Extreme weather exacerbated by climate change is beginning to take a toll on Americans. This is shifting perceptions, and as of March 2012 a greater number of Americans believe weather is getting worse, more damaging and that global warming is to blame.
Download the report here.
From the Executive Summary
In 2011, Americans experienced a record-breaking 14 weather and climate disasters that each caused $1 billion or more in damages, in total costing approximately $53 billion, along with incalculable loss of human life. These disasters included severe drought in Texas and the Great Plains, Hurricane Irene along the eastern seaboard, tornadoes in the Midwest, and massive floods in the Mississippi River Valley. In the period of January through March 2012, Americans also experienced record warm temperatures, with temperatures across the contiguous United States 6.0 degrees F above the long-term average. In March alone, 15,292 warm temperature records were broken across the United States.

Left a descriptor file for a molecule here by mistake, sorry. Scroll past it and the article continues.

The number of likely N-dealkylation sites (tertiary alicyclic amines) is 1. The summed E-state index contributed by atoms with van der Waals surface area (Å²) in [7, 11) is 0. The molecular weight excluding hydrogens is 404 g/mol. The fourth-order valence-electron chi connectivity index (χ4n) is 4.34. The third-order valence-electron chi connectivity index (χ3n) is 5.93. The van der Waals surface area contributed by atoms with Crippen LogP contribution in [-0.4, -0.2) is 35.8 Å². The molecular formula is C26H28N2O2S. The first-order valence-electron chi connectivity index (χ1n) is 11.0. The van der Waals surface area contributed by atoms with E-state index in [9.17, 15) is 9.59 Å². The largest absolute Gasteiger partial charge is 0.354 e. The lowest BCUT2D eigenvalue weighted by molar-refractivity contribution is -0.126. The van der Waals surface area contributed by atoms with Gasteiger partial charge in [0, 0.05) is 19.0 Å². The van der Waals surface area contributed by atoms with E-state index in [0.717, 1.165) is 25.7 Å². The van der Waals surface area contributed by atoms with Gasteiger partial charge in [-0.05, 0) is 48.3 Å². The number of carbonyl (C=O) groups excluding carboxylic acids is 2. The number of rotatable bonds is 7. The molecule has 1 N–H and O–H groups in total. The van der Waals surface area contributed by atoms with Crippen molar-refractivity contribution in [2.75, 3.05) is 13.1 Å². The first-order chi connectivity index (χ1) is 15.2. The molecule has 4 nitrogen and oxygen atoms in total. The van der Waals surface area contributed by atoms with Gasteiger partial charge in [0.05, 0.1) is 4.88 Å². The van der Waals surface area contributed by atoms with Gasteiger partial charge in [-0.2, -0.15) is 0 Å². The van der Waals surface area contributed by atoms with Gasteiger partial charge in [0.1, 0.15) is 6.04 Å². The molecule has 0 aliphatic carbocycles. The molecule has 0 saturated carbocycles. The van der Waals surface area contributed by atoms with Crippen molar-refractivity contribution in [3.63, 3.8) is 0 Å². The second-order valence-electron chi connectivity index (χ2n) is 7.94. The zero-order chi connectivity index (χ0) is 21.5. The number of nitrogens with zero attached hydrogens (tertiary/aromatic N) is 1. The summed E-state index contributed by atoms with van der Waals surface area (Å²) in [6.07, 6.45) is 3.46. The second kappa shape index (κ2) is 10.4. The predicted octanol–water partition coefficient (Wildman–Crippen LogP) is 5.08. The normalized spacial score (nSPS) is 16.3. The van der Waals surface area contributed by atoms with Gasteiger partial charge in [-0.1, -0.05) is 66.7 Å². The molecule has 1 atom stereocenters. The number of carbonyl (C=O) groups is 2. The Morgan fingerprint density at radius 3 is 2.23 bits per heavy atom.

In March 2012 we conducted a nationally representative survey and found that a large majority of
Americans say they personally experienced an extreme weather event or natural disaster in the past
year. A majority of Americans also say the weather in the United States is getting worse and many
report that extreme weather in their own local area has become more frequent and damaging.
Further, large majorities believe that global warming made a number of recent extreme weather
events worse. Only about a third of Americans, however, have either a disaster emergency plan or an
emergency supply kit in their homes.
This study was just released by the Yale Project on Climate Change Communication and the George
Mason University Center for Climate Change Communication. Funding provided by the Surdna
Foundation, the 11th Hour Project, and the Grantham Foundation for the Protection of the